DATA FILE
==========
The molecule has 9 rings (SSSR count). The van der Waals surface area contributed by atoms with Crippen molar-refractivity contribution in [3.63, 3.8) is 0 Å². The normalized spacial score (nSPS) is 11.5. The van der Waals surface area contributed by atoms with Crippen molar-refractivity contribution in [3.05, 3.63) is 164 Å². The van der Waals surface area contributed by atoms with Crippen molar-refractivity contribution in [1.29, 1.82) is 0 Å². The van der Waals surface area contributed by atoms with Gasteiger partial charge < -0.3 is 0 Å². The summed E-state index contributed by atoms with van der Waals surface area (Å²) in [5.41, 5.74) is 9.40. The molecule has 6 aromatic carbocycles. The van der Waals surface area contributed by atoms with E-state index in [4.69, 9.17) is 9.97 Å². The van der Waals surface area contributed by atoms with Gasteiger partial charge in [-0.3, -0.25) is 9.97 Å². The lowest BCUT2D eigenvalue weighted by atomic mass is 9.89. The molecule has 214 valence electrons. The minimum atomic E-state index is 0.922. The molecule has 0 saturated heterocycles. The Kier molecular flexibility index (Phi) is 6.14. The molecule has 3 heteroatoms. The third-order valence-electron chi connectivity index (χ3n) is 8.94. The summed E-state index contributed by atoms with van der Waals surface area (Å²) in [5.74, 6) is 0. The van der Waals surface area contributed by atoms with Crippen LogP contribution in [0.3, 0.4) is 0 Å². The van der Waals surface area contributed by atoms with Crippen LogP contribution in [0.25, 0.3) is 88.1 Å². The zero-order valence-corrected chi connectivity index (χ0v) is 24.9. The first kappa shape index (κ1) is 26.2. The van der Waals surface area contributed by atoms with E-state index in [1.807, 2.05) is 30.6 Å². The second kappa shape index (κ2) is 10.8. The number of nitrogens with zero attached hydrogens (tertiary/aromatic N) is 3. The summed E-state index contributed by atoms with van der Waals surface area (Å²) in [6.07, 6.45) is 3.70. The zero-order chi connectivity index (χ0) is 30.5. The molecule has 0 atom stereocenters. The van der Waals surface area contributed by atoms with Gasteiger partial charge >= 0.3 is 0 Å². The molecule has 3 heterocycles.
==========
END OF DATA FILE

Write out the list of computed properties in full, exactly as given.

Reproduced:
The molecule has 9 rings (SSSR count). The van der Waals surface area contributed by atoms with Crippen molar-refractivity contribution in [3.63, 3.8) is 0 Å². The normalized spacial score (nSPS) is 11.5. The van der Waals surface area contributed by atoms with Crippen molar-refractivity contribution in [3.05, 3.63) is 164 Å². The van der Waals surface area contributed by atoms with Crippen molar-refractivity contribution in [1.29, 1.82) is 0 Å². The van der Waals surface area contributed by atoms with Gasteiger partial charge < -0.3 is 0 Å². The summed E-state index contributed by atoms with van der Waals surface area (Å²) in [5.41, 5.74) is 9.40. The molecule has 6 aromatic carbocycles. The van der Waals surface area contributed by atoms with E-state index in [4.69, 9.17) is 9.97 Å². The van der Waals surface area contributed by atoms with Gasteiger partial charge in [-0.3, -0.25) is 9.97 Å². The lowest BCUT2D eigenvalue weighted by atomic mass is 9.89. The molecule has 214 valence electrons. The minimum atomic E-state index is 0.922. The molecule has 0 saturated heterocycles. The Kier molecular flexibility index (Phi) is 6.14. The molecule has 3 heteroatoms. The third-order valence-electron chi connectivity index (χ3n) is 8.94. The summed E-state index contributed by atoms with van der Waals surface area (Å²) in [5.74, 6) is 0. The van der Waals surface area contributed by atoms with Crippen LogP contribution in [0.3, 0.4) is 0 Å². The van der Waals surface area contributed by atoms with Crippen LogP contribution in [0.25, 0.3) is 88.1 Å². The zero-order valence-corrected chi connectivity index (χ0v) is 24.9. The first kappa shape index (κ1) is 26.2. The van der Waals surface area contributed by atoms with E-state index in [1.807, 2.05) is 30.6 Å². The second kappa shape index (κ2) is 10.8. The number of nitrogens with zero attached hydrogens (tertiary/aromatic N) is 3. The summed E-state index contributed by atoms with van der Waals surface area (Å²) in [6.07, 6.45) is 3.70. The zero-order chi connectivity index (χ0) is 30.5. The molecule has 0 atom stereocenters. The van der Waals surface area contributed by atoms with Gasteiger partial charge >= 0.3 is 0 Å². The molecule has 3 heterocycles.